The government has strongly challenged the Telecommunications Industry Ombudsman (TIO) after its report showed complaints about services delivered over the NBN surged by 204% in the second half of 2017, compared with the same period a year earlier.
Communications Minister Mitch Fifield also announced details of a review, earlier flagged, of the telecommunications consumer protections framework, saying the high level of complaints about telecommunications services generally showed “the existing model for complaints handling and redress is not working”.
Fifield said the way the information regarding the 22,827 complaints about services delivered over the NBN was presented in the TIO report, released Tuesday, “could give the impression that responsibility for this figure rests with NBN Co”.
But advice to the government from NBN Co was that of these complaints, less than 5% were sent to NBN Co as complaints to resolve.
The NBN has been been heavily criticised for a slow rollout – although it says it has met every target for the past 14 quarters - low speeds and connection problems, generating high levels of complaints.
The six months to December saw a 39% increase in NBN premises activated.
The government and NBN Co are also focusing on the 16% fall in the rate of complaints about these services from the first to the second half of 2017.
In January to June of 2017, there were 19,683 complaints about services delivered over the NBN, making the picture better for the NBN when comparisons are made between the first and second halves of the year.
But the TIO report warns generally about comparisons of the two halves of the same year because of seasonal variations, preferring to compare the same period of each year. The government rejects the seasonal variation argument, saying the TIO itself has previously made comparisons within a year. It also believes the TIO is letting retailers off the hook.
The TIO is an industry-funded complaints resolution body. The NBN is not represented on its board.
The TIO report includes complaints for the six months to December covering mobile and fixed line telephony and both pre-NBN and NBN broadband.
It received nearly 85,000 complaints in total, which was a 28.7% rise over the same period in 2016. There was a 30.7% increase in complaints from residential consumers, and a 15.6% rise in those from small businesses.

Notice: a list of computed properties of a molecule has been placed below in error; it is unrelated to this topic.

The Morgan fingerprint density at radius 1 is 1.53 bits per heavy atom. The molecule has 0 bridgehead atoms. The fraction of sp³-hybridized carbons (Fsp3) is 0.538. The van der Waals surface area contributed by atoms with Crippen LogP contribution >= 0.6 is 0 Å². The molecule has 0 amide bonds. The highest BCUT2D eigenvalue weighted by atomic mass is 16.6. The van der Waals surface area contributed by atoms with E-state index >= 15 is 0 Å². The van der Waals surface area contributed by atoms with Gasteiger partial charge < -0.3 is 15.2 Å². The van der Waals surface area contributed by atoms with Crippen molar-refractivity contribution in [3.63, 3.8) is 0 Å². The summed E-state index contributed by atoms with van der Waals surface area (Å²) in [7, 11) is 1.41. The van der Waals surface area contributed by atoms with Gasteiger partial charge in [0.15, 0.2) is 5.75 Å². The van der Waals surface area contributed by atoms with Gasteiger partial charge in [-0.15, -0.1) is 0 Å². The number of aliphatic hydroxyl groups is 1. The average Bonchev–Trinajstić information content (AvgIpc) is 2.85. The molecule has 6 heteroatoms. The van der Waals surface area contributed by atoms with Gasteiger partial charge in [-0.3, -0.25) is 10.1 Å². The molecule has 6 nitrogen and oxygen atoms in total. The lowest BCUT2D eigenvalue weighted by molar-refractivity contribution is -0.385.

Total complaints decreased from the 92,000 in the first half of 2017.
Fifield said that no matter who was the responsible party, the complaints figures were too high. “The current model for protecting consumers needs reform”.
The review, to provide for the post 2020 environment, will be undertaken in three parts to ensure consumers
… have access to an effective complaints handling and redress scheme;
… have reliable telecommunications services including reasonable timeframes for connections, fault repairs and appointments, as well as potential compensation or penalties against providers;
… are able to make informed choices and are treated fairly by their providers in service, contracts, billing, credit and debt management and switching providers.
Meanwhile chief executive of NBN Co Bill Morrow will present an upbeat account of the network’s impact in a speech at the National Press Club on Tuesday.
He will say the network generated an extra $1.2 billion in economic activity in 2017 and is encouraging more women to become their own bosses.
Morrow, who is leaving his job at the end of the year, will present figures prepared by the economic advisory firm AlphaBeta, using census data, modelling and polling to estimate the impact of the network – labelled “the nbn effect”.
He will say that “nbn-connected women are becoming self-employed at twice the overall rate of self-employment growth in nbn areas.
"In percentage terms, these results are stunning. The number of self-employed women in nbn regions grew at an average 2.3% every year, compared to just 0.1% annual average growth in female entrepreneurs in non-nbn areas.
"If this trend continues, up to 52,200 additional Australian women will be self-employed by the end of the rollout due to the ‘nbn effect’”, he will say.
The 2017 overall $1.2 billion estimated increase in economic activity – through new jobs, businesses and greater productivity – excludes the economic stimulus of the rollout itself.
“By the end of the rollout, this ‘nbn effect’ is predicted to have multiplied to $10.4 billion a year,” Morrow will say. “This represents an extra 0.07 percentage points to GDP growth, or 2.7% of the estimated GDP growth rate in 2021. By the end of the rollout, the ‘nbn effect’ is forecast to have helped create 31,000 additional jobs,” Morrow will say.
The network is now more than halfway built. About one in three homes and businesses are connected. The rollout is due to be completed by the end of 2020. Morrow has been CEO since 2014.
Authors: Michelle Grattan, Professorial Fellow, University of Canberra